Standard Chartered points to rising competition as margins tighten

Despite sizeable opportunities provided by the economy, the UAE has an overcrowded banking sector with 51 lenders in operation.

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Competition in the country's banking sector is intensifying, particularly when it comes to trade finance, according to the UAE chief executive of Standard Chartered.

“The margins are compressing quite a bit despite volumes going up,” said Mohsin Ali Nathani, whose bank reported a decline of US$35 million in operating profit to $289m for its local business in the first hafl. “Margins are down 20 to 25 basis points, [which is] a reduction of 12 per cent to 15 per cent.”

Pretax profit for the group dropped 20 per cent to $3.3 billion in the first half.

He said banks flush with cash amid a booming economy were carefully deploying their assets to generate profits in the UAE, which is the fifth-biggest market for the London-based lender in terms of revenue.

The UAE’s upgrade to emerging-market status, along with Dubai’s winning bid to host the Expo 2020, has attracted liquidity that had been sitting on the sidelines after the 2008 global financial crisis and that money is being channelled intro infrastructure and property projects.

The UAE’s GDP is expected to grow in excess of 4.5 per cent this year, according to the IMF. Property prices have rocketed 36 per cent year on year in the second quarter of this year, according to the latest report from Jones Lang La Salle. Foreign direct investment rose 9 per cent to $10.5bn last year, according to the United Nations conference on trade and development.

Despite sizeable opportunities provided by the economy, the UAE has an overcrowded banking sector with 51 lenders in operation.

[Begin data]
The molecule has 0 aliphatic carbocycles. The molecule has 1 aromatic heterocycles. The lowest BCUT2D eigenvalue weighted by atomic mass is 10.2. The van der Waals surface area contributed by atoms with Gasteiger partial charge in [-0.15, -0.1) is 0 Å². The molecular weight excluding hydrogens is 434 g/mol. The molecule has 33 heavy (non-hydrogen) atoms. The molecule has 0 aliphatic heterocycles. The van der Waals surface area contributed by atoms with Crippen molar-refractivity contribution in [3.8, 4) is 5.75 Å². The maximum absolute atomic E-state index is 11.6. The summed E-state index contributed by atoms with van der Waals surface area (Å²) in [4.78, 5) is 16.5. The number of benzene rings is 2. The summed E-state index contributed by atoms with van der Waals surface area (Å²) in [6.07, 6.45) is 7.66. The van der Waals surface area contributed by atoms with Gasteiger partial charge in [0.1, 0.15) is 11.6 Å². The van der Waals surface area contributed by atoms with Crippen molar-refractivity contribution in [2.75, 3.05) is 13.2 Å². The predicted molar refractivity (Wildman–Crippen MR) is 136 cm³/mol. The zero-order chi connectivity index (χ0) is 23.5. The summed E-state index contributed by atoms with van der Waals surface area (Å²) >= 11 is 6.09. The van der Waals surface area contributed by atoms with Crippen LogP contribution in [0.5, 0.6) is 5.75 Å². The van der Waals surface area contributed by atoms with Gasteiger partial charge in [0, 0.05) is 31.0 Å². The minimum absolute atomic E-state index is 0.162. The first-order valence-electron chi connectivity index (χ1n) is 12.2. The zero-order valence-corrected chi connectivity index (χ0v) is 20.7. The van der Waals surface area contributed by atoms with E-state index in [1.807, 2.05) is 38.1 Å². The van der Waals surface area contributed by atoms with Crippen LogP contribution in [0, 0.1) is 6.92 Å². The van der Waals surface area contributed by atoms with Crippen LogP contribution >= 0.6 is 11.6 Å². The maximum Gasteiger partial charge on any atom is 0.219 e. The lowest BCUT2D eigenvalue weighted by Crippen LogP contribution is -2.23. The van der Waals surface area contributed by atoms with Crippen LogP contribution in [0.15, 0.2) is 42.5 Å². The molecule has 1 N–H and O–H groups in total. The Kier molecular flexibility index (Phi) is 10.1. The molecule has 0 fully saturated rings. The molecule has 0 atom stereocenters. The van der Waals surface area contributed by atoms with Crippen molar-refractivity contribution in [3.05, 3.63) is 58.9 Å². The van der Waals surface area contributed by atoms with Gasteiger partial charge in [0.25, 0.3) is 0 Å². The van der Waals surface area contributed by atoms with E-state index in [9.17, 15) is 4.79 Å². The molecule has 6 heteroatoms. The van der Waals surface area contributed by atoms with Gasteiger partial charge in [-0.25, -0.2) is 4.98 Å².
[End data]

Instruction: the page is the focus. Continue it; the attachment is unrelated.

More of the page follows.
While analysts have described the market as ripe for consolidation, Mr Nathani sees more scope for mergers and acquisitions activity in the sector.

“I’m not sure about consolidation but I could see some banks selling some of their businesses,” Mr Nathani said.

Last year, FGB acquired the card payment company Dubai First for $163m, while Barclays put its retail business up for sale. Other examples include HSBC’s acquisition of Lloyds TSB Middle East in 2012, in which the bank gained a single branch but acquired a loan book of $573m and about 8,800 commercial and individual customers.

Lenders have adjusted their portfolios to comply with a Central Bank regulation that caps lending to governments and state-owned companies.

Local lenders such as National Bank of Abu Dhabi and FGB are expanding their geographic footprint to capture trade flowing through the Middle East from Asia to Africa, an arena previously dominated by international banks.

“Our strategy is to focus on areas where the local banks are lacking, where we can get the most value, pricing and return,” Mr Nathani said.

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